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2018 Trainees

Corey Fulton, DVM              (University of Texas Medical Branch - Galveston)
Corey is a veterinarian and researcher at the University of Texas Medical Branch. He graduated from Colorado State University with his DVM in 2015, with a focus on microbiology and biocontainment. He has continued with a research focus on viral pathogenesis at UTMB. His current research focuses on the long-term effects of West Nile virus on the nervous system, using a mouse model to study behavioral and pathological effects of the virus. He plans to continue research in the field of viral pathogenesis and treatment using animal models, focusing on developing new techniques and using novel species.

Tiny Hlowke, PhD              (ARC-Onderstepoort Veterinary Research)
Since 2003, Tiny has been employed as a researcher and Head of Tuberculosis laboratory at the ARC-Ondertepoort Veterinary Research. In 2014, she completed her PhD in the Department of Veterinary Tropical Diseases at the Faculty of Veterinary Science of the University of Pretoria. Her interest is in the diagnosis and molecular epidemiology of tuberculosis and paratuberculosis in animal including test method development and validation. Her current research focuses on the molecular epidemiology of bovine tuberculosis in livestock and wildlife species from South Africa. During her PhD study, she evaluated different molecular typing techniques for the characterization of Mycobacterium bovis, the causative agent of bovine tuberculosis, with a view to filling the knowledge gap regarding the epidemiology of the disease in the country. This work has identified a suitable molecular typing tool for application in epidemiological studies of the disease in domestic animals and wildlife.

Gabriel Innes , VMD               (John Hopkins University)
Gabriel is a second-year doctoral student in the Department of Environmental Health and Engineering to pursue a PhD at the Johns Hopkins Bloomberg School of Public Health. Gabriel’s main interests involve global health at the animal, human, and environmental interface. This includes food security, zoonosis, and antibiotic resistance. Gabriel’s dissertation research is focused on infectious disease models of antimicrobial resistance in animal agriculture. Gabriel received his Bachelor in Science from the Schreyer’s Honors College at Pennsylvania State University and a Veterinariae Medicinae Doctoris (VMD) at the University of Pennsylvania School of Veterinary Medicine. Gabriel has held positions at the United States Department of Agriculture, the Food and Agriculture Organization of the United Nations and the World Health Organization HQ.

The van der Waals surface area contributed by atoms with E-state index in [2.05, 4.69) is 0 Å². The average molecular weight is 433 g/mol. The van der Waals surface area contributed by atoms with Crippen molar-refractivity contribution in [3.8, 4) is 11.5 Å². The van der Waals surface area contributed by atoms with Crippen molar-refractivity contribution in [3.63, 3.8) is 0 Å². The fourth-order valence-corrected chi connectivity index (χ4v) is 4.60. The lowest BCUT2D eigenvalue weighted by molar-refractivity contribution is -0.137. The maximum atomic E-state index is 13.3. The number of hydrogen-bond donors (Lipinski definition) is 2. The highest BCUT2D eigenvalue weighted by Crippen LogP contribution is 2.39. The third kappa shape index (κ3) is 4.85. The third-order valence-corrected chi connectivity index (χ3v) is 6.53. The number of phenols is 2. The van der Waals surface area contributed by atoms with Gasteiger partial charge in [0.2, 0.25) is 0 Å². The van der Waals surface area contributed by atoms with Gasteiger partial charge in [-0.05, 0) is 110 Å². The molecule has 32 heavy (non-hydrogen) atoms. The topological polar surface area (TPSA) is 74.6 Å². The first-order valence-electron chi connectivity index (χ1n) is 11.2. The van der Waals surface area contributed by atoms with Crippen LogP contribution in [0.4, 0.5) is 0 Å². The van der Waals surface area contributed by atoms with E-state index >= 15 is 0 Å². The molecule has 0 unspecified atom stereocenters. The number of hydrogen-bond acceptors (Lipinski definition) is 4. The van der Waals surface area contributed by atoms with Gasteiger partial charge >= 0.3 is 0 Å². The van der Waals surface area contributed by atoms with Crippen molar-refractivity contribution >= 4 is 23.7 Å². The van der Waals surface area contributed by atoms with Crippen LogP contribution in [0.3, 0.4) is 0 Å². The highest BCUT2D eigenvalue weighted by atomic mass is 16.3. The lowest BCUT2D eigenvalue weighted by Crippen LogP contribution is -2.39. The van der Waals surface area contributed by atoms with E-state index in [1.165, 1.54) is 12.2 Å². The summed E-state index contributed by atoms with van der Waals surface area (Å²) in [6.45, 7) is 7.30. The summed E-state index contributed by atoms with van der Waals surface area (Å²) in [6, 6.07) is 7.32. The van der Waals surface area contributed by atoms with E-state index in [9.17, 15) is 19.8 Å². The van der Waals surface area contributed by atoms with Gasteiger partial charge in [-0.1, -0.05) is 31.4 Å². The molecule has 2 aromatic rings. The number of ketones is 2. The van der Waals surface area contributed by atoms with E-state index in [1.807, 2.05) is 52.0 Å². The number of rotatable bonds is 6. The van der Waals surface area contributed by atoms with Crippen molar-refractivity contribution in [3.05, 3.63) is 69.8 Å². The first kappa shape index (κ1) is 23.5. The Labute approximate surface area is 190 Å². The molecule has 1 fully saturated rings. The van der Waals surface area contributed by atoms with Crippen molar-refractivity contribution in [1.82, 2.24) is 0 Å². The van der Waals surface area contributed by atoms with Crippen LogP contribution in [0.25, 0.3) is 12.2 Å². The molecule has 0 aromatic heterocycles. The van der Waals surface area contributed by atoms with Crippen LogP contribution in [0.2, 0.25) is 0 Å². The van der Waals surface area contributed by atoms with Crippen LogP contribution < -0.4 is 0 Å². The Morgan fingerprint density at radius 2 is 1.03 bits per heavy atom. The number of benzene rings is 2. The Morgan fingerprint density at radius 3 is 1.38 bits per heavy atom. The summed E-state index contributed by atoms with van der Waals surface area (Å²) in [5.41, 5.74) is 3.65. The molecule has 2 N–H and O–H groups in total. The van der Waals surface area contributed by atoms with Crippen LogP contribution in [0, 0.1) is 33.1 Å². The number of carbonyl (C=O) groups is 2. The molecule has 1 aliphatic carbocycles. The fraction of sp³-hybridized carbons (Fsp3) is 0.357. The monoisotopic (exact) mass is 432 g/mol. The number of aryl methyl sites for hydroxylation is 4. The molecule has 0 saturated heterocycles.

Joseph Modarelli, BS                (Texas A&M University)
Joseph is a PhD candidate in Genetics at Texas A&M University, and works in the molecular diagnostics section at the Texas A&M Veterinary Medical Diagnostic Laboratory (TVMDL). His work experience includes performing molecular assays for the surveillance of various pathogens that threaten agricultural animals, ranging from highly pathogenic avian influenza to foot-and-mouth disease; as well as testing to detect pathogens in ill animals or animals for export. Joseph’s current research interests focus on the development and application of molecular tools that aid in the detection of zoonotic tick-borne diseases that parasitize companion animals. His research has been applied to transboundary regions along the US-Mexico border to identify pathogens involved in the current rickettsiosis outbreak. Combined with his diagnostic experience, Joseph’s research interests led to an intellectual property disclosure of a unique diagnostic screening method that can be utilized in veterinary diagnostics and molecular prevalence studies for tick-borne pathogens. Joseph’s career goals are to apply his knowledge of genetics and his experience with high-impact animal diseases to develop more efficient and effective diagnostic tools that may be utilized in various animal health settings.

Steve Pauszek, MS, BS              (USDA, ARS,, PIADC)
Steve has over seventeen years of experience working on high consequence viral pathogens and zoonotics in an enhanced BSL-3. Steve’s lab skills emphasize molecular epidemiology and reverse genetics systems, in additional to clinical experiments. Steve has been a co-author on a book chapter and over 30 peer-reviewed manuscripts (5 as first author). Steve is a strong believer in the value of working with the local community to cultivate young scientists, regularly serving as a science fair judge and giving presentations to students.